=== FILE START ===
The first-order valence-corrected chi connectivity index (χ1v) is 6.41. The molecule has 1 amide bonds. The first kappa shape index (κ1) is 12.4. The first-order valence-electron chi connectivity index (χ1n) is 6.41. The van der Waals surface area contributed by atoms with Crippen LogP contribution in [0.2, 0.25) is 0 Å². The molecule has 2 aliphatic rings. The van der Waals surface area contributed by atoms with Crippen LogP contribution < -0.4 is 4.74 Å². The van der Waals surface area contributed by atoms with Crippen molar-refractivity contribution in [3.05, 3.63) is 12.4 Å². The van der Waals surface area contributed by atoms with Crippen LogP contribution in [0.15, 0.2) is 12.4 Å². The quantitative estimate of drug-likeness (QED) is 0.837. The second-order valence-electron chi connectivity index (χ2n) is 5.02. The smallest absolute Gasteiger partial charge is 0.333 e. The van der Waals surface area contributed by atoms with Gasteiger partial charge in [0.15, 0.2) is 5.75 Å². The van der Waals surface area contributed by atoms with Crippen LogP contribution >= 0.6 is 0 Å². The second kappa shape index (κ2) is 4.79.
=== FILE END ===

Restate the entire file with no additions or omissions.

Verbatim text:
The first-order valence-corrected chi connectivity index (χ1v) is 6.41. The molecule has 1 amide bonds. The first kappa shape index (κ1) is 12.4. The first-order valence-electron chi connectivity index (χ1n) is 6.41. The van der Waals surface area contributed by atoms with Crippen LogP contribution in [0.2, 0.25) is 0 Å². The molecule has 2 aliphatic rings. The van der Waals surface area contributed by atoms with Crippen LogP contribution < -0.4 is 4.74 Å². The van der Waals surface area contributed by atoms with Crippen molar-refractivity contribution in [3.05, 3.63) is 12.4 Å². The van der Waals surface area contributed by atoms with Crippen LogP contribution in [0.15, 0.2) is 12.4 Å². The quantitative estimate of drug-likeness (QED) is 0.837. The second-order valence-electron chi connectivity index (χ2n) is 5.02. The smallest absolute Gasteiger partial charge is 0.333 e. The van der Waals surface area contributed by atoms with Gasteiger partial charge in [0.15, 0.2) is 5.75 Å². The van der Waals surface area contributed by atoms with Crippen LogP contribution >= 0.6 is 0 Å². The second kappa shape index (κ2) is 4.79.